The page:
First of all, I want to remind you that I am not a historian (I am a person who explores the urban environment, industrial areas, abandoned buildings and engineering structures)…
In this blog I want to show you two nondescript, modest objects… Why?
I’ve been watching these houses for several years, so I see more in them than they can show themselves. These two houses stand on a quiet intra-factory street, they have neither architectural nor historical value… although I would argue about the historicity (and they also have a certain industrial architectural aesthetics).
Of course, I cannot return more than 100 years of lost history to them, but I can share some of my observations and photographs.
The former technical department building and the plant management building of the Nizhnedneprovsky Pipe Rolling Plant (formerly the K. Liebknecht plant) are “two green brothers” – two old administrative buildings that have been preserved in the alienated part of the plant, which has recently been transferred to municipal ownership.
Alas, today the objects are abandoned and plundered by looters, dirty (literally)… – but there is a small chance that they can be reconstructed (the details are still unclear – so I won’t speculate).
For those who know the city and are well oriented in it, they can (with difficulty) see these objects on an aerial photograph from 1918 – this means that these factory buildings were built at the beginning of the twentieth century and the history of these objects could have seen the activities of the industrialist Gantke (not the “fictional German Gantke” who is honored at NPP, but to be precise – Tadeusz Bernardovich Gantke – heir to Bernard Gantke’s production in Yekaterinoslav).
Here is a link to this image on the OldMaps.dp.ua service (close to the top edge of the image, slightly to the right of the middle) https://oldmaps.dp.ua/static/1918/
Having examined the facades and the chaotic layout, it becomes clear that initially these houses were one-story (perhaps even identical in type and layout), but later, for some reason, they were reconstructed, a second floor was built on them, and the plant management building also received an extension.
On aerial photographs from 1941, you can see from the shadows that the buildings are already 2-story – most likely they were “modernized” in the early 1930s (during the first “five-year plans”). https://oldmaps.dp.ua/?leftmap=60441#18/48.49396/35.07571
Looking at my photos, you will notice that the façade parts of the 1st and 2nd floors differ significantly in style, tectonics and brickwork. Perhaps that’s why these objects were finished “to look like a fur coat” and painted in a single, not the most natural color for these brick buildings (remember I wrote about the “green brothers?”). Unfortunately, the original technical certificates of this building have not been preserved, and the new ones are not at all informative – they do not even indicate the dates of construction or reconstruction. Also, I was unable to find out who designed and who built these structures.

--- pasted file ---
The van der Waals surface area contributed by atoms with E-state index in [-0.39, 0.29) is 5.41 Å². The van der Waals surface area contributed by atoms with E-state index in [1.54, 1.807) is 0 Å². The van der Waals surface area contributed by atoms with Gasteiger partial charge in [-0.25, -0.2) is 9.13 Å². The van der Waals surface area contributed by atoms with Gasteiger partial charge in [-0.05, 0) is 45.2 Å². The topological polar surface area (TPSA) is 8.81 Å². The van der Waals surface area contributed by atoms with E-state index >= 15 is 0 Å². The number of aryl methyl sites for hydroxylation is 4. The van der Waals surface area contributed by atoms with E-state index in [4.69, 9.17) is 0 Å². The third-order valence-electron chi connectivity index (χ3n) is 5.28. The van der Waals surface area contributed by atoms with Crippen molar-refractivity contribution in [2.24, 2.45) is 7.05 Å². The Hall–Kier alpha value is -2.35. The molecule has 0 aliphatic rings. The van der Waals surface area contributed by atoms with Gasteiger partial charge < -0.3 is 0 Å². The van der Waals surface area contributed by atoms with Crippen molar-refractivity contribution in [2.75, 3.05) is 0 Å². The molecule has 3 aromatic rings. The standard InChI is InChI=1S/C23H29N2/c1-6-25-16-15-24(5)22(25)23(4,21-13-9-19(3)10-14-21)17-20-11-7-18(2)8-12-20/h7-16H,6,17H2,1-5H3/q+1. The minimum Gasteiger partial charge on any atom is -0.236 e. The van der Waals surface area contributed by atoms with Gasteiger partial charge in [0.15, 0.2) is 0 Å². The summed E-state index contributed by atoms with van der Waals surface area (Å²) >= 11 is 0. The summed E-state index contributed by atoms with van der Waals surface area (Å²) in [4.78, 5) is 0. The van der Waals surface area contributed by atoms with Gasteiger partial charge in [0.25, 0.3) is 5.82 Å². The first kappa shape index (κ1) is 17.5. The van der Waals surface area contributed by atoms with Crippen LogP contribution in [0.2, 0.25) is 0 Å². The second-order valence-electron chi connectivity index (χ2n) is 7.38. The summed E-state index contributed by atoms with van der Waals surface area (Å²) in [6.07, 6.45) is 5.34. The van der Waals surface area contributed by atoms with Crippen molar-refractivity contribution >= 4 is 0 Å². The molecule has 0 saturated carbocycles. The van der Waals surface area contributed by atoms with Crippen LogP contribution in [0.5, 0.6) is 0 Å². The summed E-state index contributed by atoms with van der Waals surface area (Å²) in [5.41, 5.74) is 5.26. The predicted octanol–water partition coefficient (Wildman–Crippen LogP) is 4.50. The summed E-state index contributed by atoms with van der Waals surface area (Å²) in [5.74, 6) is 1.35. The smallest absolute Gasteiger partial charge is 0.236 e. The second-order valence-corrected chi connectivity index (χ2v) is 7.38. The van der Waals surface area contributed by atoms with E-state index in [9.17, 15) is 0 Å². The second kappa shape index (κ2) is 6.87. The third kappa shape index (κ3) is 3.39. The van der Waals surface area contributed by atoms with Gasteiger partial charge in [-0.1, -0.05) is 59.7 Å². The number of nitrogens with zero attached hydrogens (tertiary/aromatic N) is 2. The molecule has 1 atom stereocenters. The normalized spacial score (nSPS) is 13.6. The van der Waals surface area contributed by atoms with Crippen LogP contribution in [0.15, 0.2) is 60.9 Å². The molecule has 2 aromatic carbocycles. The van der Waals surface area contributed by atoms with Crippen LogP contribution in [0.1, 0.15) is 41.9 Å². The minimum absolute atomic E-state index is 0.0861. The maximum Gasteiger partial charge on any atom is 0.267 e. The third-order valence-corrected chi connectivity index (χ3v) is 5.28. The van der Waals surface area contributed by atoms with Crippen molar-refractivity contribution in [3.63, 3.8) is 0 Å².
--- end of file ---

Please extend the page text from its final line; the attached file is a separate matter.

Somehow it turned out that I had few photographs of the facade, but there were many interesting finds inside the building (read the description of the photo).
The first floor, even after the factory workers abandoned it, was replete with rare artifacts, including old telephones, electronics, typewriters and other interesting items.
But more than anything else, I was impressed by the many safe cabinets, which were repainted three times with Soviet enamels, and upon closer inspection turned out to be old German safes. Here are a couple of nameplates for these safes.
I made a separate post about one of them on the Telegram channel – here is the link to the post: https://t.me/denweissman/576
The second floor pleased me professionally (for those who don’t know, I am an architectural engineer), there was a design department in which there were old drawing machines and boxes for drawings.
Unfortunately, all these artifacts are no longer there – the factory workers took some with them, and the rest was plundered by looters…
I showed more finds and a more detailed overview of this building in this video – here is the link https://youtu.be/fJS3LXXvZCI
A pleasant surprise for me was the basement of the extension, in fact it turned out to be a very small old bomb shelter – watch the video https://youtu.be/3Dd1MutTdnw
There were few finds in the building, so I didn’t photograph anything inside – here are just a couple of interesting things…
But the building is more conveniently located, so there are many more photos of the facades.
In the spring of 2021, my historian friends and I visited this site again. This was not a planned visit – we were filming a short video about the Gantke family and this location became a good setting for the views of the old plant. While Vadim and Svyatoslav (historians) were filming their story, I had a few minutes to quickly examine and film the interiors (or rather, what was left of them) of the technical department building.
If you have questions, we can discuss them with me and my subscribers in this chat https://t.me/weissman_chat
For those who are comfortable with the format of the Telegram channel – here is a link to my channel – here I publish photos and some interesting things – the theme of my channel is “urban studies and industrial tourism”.
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